FIG. 3 is similar to FIG. 2 but shows the receive path intermodule lines,
FIG. 4 illustrates how a chain of modules is formed at the edge of a wafer,
FIG. 5 is a general block diagram of a module,
FIG. 6 is a block diagram of a memory unit forming the function unit of a module,
FIGS. 7 and 8 are circuit diagrams of transmit and receive path logic respectively,
FIGS. 9 and 10 are circuit diagrams of two portions of the configuration logic of a module,
FIG. 11 is a block diagram of a circuit for sending commands to modules, and
FIG. 12 shows explantory waveforms pertaining to FIG. 11.
FIG. 1 shows a few modules 10 on a wafer which may contain a few hundred modules arranged on the wafer. The modules are set in a grid of global lines, namely a VDD power line 11, a VSS power line 12, a WCK (wafer clock) line 13 and a CMND (command) line 14. All these lines go to bondsites on the edge of the wafer or WCK and CMND may go to a command module on the wafer.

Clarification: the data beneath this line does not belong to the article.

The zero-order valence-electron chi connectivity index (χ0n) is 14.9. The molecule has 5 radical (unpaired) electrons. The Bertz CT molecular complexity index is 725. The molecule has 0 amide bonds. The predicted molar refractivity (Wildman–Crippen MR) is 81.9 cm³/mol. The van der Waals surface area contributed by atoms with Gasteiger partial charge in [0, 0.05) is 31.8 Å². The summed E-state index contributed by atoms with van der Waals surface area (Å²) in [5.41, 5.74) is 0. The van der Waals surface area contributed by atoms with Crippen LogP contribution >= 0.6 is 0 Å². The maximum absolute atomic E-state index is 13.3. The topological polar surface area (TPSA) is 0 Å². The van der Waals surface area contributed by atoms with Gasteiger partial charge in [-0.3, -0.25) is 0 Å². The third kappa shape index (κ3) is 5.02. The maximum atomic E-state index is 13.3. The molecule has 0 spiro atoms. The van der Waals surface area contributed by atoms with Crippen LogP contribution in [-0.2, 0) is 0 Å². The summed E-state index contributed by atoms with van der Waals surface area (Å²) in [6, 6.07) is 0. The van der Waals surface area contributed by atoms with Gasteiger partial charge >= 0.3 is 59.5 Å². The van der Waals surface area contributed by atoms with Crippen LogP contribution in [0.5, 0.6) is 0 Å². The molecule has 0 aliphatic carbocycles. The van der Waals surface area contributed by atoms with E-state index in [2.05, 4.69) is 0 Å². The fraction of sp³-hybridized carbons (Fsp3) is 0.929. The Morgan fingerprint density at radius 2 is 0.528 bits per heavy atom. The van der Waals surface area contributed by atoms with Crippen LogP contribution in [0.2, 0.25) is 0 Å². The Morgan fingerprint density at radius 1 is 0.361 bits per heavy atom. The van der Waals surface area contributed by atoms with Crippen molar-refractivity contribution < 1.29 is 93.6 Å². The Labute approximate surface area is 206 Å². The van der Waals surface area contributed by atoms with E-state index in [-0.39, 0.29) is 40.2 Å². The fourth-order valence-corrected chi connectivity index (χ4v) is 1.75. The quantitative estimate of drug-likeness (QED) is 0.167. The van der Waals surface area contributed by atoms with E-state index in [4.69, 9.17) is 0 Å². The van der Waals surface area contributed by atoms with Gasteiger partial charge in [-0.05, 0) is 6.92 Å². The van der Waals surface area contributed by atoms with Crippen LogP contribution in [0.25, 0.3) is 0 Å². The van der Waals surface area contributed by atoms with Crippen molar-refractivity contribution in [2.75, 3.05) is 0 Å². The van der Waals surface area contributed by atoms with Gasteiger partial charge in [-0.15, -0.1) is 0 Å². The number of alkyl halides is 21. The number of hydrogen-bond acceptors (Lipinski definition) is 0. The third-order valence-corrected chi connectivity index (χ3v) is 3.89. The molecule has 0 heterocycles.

FIG. 2 shows the same modules 10 minus the global lines but with inter-module lines 15 for transmit paths. Data may be sent through a chain of modules, starting at a bondsite identified as XMIT (transmit; not shown). The modules have four connections into their XMIT path and these connections are identified as follows:
XINN from module above
XINE from module to right
XINS from module below
XINW from module to left
As shown in the right hand module only, these XIN lines merge into a single XIN terminal.
The modules have four connections out from their XMIT paths and . these connections are identified as follows:
XOUTN to module above
XOUTE to module to right
XOUTS to module below
XOUTW to module to left.
Unlike the XIN lines, these output lines are switched so that a module can select only one of its edge neighbours as the next module in the chain, on to which XMIT data is passed.
The modules are also connected by receive path inter-module lines 16 (FIG. 3) which allow data to be sent back to a bondsite identified as RECV (not shown).
The modules have four connections into their RECV paths:
RINN from module above